DIY Bird Feeders – How to Make a Bird Feeder

DIY Bird Feeders
There are tutorials available for all of these bird feeders.

With the weather cooling in many parts of the country (I’m still waiting here in Texas, but it will happen eventually.), it’s time to think about our feathered friends. Construct one of these DIY Bird Feeders and make it a little easier for birds to find nutrition.

I think all of the examples are elegant. These bird feeders will not only make the birds happy, you’ll enjoy them too. Who doesn’t like watching birds in their garden? I bet you also know someone who would appreciate one of these for their garden. Make one as a Christmas gift. That’s what I’m thinking of doing. I have wine bottles on hand, so I’m leaning toward that design. I also have terracotta pots that I could re-purpose. All of these great designs use recycled materials.

Here’s your key to the DIY Bird Feeders:

  1. DIY Bird Feeder using a Melamine Bowl and Plate
  2. DIY Wine Bottle Bird Feeders
  3. DIY Bird Feeder from a Flower Pot
  4. DIY Tea Cup Bird Feeder
  5. DIY Tea Cup Hanging Bird Feeder
  6. DIY Acorn Bird Feeder (site unavailable as of June 2014)

DIY Bird Feeders for the Kids

If you want a project you can work on with the kids, consider Bird Seed Feeders.

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Spring Gardening – Make Origami Paper Pots

I love spring. I take pleasure in seeing my garden mature. I also enjoy watching seeds turn to plants. I’m like a kid; I check my little paper pots everyday to see if a seed has sprouted. If ever there were something to be considered a miracle – it is a beautiful plant born from a seed no bigger than a pin’s head.

This year, I started my seeds in origami paper pots. I was inspired by a  very informative video for constructing paper pots for seedlings. The great thing is when the plants have matured enough to endure the elements, I can plant the entire pot. The paper will dissolve. Making these seed pots is a pleasant project to work on while watching TV.

Recycle Paper for Seed Pots
My origami seed pots with plant markers.
Seedlings in origami seed pots
Sprouts are beginning to appear for poppies, money plant, and basil. I anticipate more sprouts for other plants in a few days.

Other good things are already growing in the garden.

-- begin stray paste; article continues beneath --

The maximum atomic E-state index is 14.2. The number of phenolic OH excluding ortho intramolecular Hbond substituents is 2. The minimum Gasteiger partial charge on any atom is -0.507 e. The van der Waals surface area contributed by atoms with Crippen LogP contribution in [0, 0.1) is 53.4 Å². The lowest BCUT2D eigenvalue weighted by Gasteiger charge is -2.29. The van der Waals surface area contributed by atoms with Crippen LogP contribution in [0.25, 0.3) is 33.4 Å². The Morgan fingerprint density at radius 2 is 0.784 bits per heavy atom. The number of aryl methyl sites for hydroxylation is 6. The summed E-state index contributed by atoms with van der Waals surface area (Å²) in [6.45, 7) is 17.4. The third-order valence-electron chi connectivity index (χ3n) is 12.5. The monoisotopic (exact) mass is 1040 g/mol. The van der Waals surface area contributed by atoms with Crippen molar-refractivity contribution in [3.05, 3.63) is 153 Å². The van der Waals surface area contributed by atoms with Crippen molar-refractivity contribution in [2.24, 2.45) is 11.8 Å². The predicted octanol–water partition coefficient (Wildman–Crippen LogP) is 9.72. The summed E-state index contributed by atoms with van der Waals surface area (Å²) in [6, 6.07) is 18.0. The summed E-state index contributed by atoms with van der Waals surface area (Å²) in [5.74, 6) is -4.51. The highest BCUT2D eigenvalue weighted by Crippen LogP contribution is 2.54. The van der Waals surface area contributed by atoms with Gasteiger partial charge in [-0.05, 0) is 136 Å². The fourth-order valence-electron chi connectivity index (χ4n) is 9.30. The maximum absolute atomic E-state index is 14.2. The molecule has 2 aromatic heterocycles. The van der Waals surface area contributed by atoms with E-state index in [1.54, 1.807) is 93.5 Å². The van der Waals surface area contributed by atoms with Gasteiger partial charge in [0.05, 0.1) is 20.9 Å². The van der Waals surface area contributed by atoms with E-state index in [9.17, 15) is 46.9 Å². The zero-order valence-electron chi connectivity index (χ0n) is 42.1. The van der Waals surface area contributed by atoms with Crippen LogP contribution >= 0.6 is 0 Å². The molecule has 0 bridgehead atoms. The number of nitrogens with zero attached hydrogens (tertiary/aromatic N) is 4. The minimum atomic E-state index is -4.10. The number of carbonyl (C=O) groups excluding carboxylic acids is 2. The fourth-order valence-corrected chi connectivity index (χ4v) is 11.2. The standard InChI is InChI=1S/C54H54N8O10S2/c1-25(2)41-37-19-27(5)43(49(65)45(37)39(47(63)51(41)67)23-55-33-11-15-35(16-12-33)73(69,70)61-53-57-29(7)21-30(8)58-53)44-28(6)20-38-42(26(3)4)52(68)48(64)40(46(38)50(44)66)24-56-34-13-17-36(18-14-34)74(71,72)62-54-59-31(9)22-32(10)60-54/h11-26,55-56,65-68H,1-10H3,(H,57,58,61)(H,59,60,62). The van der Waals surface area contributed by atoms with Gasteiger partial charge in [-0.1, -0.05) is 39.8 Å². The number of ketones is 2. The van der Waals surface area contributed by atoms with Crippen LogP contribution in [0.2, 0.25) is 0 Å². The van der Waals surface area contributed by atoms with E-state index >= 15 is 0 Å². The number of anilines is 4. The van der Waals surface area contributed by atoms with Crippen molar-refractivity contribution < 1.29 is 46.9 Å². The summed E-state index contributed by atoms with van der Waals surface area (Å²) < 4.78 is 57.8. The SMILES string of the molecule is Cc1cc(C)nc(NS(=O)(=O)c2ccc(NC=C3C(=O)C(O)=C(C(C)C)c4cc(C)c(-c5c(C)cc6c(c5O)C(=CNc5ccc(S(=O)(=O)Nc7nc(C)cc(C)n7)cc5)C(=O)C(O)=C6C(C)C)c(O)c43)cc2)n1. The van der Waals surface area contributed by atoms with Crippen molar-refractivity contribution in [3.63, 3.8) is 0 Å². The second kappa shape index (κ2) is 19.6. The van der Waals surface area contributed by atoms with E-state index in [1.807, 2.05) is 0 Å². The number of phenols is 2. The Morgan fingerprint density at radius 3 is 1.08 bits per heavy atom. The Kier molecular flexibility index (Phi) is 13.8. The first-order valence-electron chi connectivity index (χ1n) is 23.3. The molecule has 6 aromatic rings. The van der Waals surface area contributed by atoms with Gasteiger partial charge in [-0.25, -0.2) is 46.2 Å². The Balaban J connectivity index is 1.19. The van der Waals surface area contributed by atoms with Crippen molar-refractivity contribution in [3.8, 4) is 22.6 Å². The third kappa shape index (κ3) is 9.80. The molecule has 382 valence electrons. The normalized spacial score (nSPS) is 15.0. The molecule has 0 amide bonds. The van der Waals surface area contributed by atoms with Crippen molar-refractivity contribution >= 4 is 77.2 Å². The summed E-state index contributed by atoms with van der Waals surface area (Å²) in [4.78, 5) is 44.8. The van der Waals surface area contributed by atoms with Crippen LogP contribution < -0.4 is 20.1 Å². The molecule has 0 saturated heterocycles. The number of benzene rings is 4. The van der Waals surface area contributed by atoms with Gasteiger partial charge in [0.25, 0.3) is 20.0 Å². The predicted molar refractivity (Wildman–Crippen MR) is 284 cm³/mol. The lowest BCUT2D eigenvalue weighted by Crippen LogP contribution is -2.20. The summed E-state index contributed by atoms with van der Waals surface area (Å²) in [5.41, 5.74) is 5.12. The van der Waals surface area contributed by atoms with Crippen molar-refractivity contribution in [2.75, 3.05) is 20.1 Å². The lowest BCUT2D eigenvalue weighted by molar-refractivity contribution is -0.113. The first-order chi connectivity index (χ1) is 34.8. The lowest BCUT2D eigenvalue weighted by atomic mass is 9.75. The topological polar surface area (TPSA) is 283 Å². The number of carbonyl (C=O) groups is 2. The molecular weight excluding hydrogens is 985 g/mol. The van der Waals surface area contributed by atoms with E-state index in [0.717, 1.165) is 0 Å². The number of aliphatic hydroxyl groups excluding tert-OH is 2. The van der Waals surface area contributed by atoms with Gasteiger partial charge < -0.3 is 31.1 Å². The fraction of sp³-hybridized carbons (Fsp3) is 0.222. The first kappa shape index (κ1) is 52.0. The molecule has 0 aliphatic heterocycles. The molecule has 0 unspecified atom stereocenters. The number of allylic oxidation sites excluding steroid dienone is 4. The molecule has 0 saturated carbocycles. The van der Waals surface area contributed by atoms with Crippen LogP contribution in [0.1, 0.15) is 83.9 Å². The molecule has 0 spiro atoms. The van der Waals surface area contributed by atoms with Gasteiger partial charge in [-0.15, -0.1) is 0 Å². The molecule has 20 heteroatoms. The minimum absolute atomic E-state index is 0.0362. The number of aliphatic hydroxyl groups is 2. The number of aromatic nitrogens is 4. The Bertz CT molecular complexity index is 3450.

The beginning of a rhubarb plant. I have two of these plants underway. I can’t wait for pie! Me oh my!

Have you ever wondered what would happen if you planted an onion that sprouted in your refrigerator?

I planted the onion. It will make beautiful ornamental flowers and the leaves can be trimmed and used in salads or recipes calling for green onions. Don’t expect baby onions though!

I grow an abundance of herbs (rosemary, thyme, onion and garlic chives, two varieties of mint, bergamot, etc.). Here is a view of a sage plant. I let it blossom so that the bees can enjoy it. I plant for myself and for the bees which need all the help they can get these days. Purple and blue flowers are most attractive to bees.

Sage is a wonderful herb and it will seed itself in other places in your garden. You’ll be surprised where it will show up.

A garden is incomplete without flowering plants.

I have no idea what this plant is, but it’s in my garden because I liked its little bell-like flowers.
A view of herbs. A butterfly plant rests in the foreground.
Tommy sits at the end of the garden path.

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Growing Bee Balm

I found Bee Balm (also known as Bergamot) in a garden nursery in a section of plants labeled “adored by bees, butterflies, and hummingbirds.” I liked the color of this variety, and bees and butterflies are most attracted to blue and purple flowers.

I was interested in this fact because we are in the midst of a honey bee crisis – colonies are collapsing everywhere. The next time you are in the produce section of the grocery store, consider this: agricultural crops worldwide are pollinated by bees. Often bees are shipped into areas to pollinate crops. If we don’t take an interest in what is happening to bees, we may soon see empty produce bins and shelves. You must also consider all the plant life that sustains the animals we eat as well (e.g., cows, sheep, pigs). Bees are essential to our survival!

You will not be disappointed by the show of wildlife attracted to Bee Balm.

If you’re a gardener, you should add this perennial to a sunny space in your yard. If you live in a hot climate like I do, this plant is ideal. The only negative characteristic of Bee Balm is that it is a “spreader” like mint, so you’ll have to periodically extract portions from the growing area or it will overtake everything.

I enjoy the blooms in the spring and fall.

Bee Balm like other herbs can be used to make a tea or added to other food to enhance flavor.

  • For tea: Place a tablespoon of fresh or one teaspoon of dried Bee Balm leaves and/or flowers in a tea strainer and pour one cup of boiling water over it. Allow it to steep for ten minutes. Remove tea strainer. Sweeten as you like.
  • Chop the leaves and flowers finely and add to fruit salads for extra flavor.

Other posts which discuss bees:

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